Justice League: The Darkseid War Saga by Geoff Johns

Title: Justice League.
Volume: 7, 8 & 8.5.
Story-arc: The Darkseid War Saga.
 The New 52.
Writer(s): Geoff Johns, Francis Manapul, Peter J. Tomasi, Rob Williams, Tom King & Steve Orlando.
Artist(s): Jason Fabok, Francis Manapul, Bono Dazo, Fernando Pasarin, Matt Ryan, Jesus Merino, Doc Shaner, Scott Kolins, Kevin Maguire, Phil Jimenez, Dan Jurgens, Jerry Ordway, Jim Lee, Joe Prado, Oscar Jimenez, Paul Pelletier & Tony Kordos.
Colourist(s): Brad Anderson, Francis Manapul, Alex Sinclair, Brian Buccellato, Gabe Eltaeb, Guy Major, Hi-Fi, Chris Sotomayor & Romulo Fajardo Jr.
Letterer(s): Rob Leigh, Dave Sharpe, Saida Temofonte, Carlos M. Mangual, Tom Napolitano, Steve Wands & Marilyn Patrizio.
Publisher: DC Comics.
Format: Hardcover – Omnibus.
Release Date: October 17th, 2017.
Pages: 512.
Genre(s): Comics, Science-Fiction.
ISBN13: 9781401274023.
My Overall Rating: ★★★★☆.

Previously on the DC Universe New 52’s Justice League series:
Justice League (Vol. 1): Origin by Geoff Johns
Justice League (Vol. 2): The Villain’s Journey by Geoff Johns
Justice League (Vol. 3): Throne of Atlantis by Geoff Johns
Justice League (Vol. 3.5): Trinity by Geoff Johns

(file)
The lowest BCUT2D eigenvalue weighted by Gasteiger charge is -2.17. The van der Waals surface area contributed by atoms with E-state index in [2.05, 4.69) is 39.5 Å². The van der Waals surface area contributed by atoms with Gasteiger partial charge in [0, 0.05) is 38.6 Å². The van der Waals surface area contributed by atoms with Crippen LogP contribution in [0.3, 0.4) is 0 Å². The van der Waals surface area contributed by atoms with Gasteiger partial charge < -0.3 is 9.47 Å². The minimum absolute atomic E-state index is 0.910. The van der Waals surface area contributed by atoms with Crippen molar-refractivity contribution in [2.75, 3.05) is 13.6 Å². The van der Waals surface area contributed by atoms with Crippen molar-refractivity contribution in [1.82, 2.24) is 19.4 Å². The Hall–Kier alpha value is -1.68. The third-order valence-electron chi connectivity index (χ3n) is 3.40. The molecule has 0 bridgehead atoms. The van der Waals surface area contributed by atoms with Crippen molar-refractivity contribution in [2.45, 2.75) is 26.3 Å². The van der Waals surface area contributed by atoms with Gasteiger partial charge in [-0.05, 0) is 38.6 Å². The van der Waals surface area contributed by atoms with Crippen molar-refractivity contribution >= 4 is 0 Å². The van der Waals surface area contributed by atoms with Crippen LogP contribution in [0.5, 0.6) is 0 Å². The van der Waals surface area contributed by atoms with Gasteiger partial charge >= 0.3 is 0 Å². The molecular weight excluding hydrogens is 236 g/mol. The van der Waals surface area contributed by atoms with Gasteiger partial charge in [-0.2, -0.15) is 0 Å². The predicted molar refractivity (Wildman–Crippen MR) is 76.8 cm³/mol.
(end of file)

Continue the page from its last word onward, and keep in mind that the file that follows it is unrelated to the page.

Justice League (Vol. 4): The Grid by Geoff Johns
Forever Evil (Vol. 4.5) by Geoff Johns
Justice League (Vol. 5): Forever Heroes by Geoff Johns
Justice League (Vol. 6): Injustice League by Geoff Johns


There is a myriad of questions that baffle us throughout our lives on humankind and its inherent nature for good or evil. Are we born good? Are we born bad? Are we capable of change? The concept of heroism has often led us to acknowledge the existence of beings who embody vertu with an immutable resolution. These heroes bring us to see them as stellar examples of what everyone should strive for, what we should all be capable of deep down. Despite these symbols, evil also has a face and allows many to see what vice in humankind is like through an individual. However, change is what allows us to believe—to have hope in ourselves and in those around us—that in defiance of acts of evil, there is a possibility for good. To bring his five-year run on the New 52’s Justice League comic book run, legendary writer Geoff John brings forth an explosive and godly saga that questions not only the good and evil in humans but in gods as well.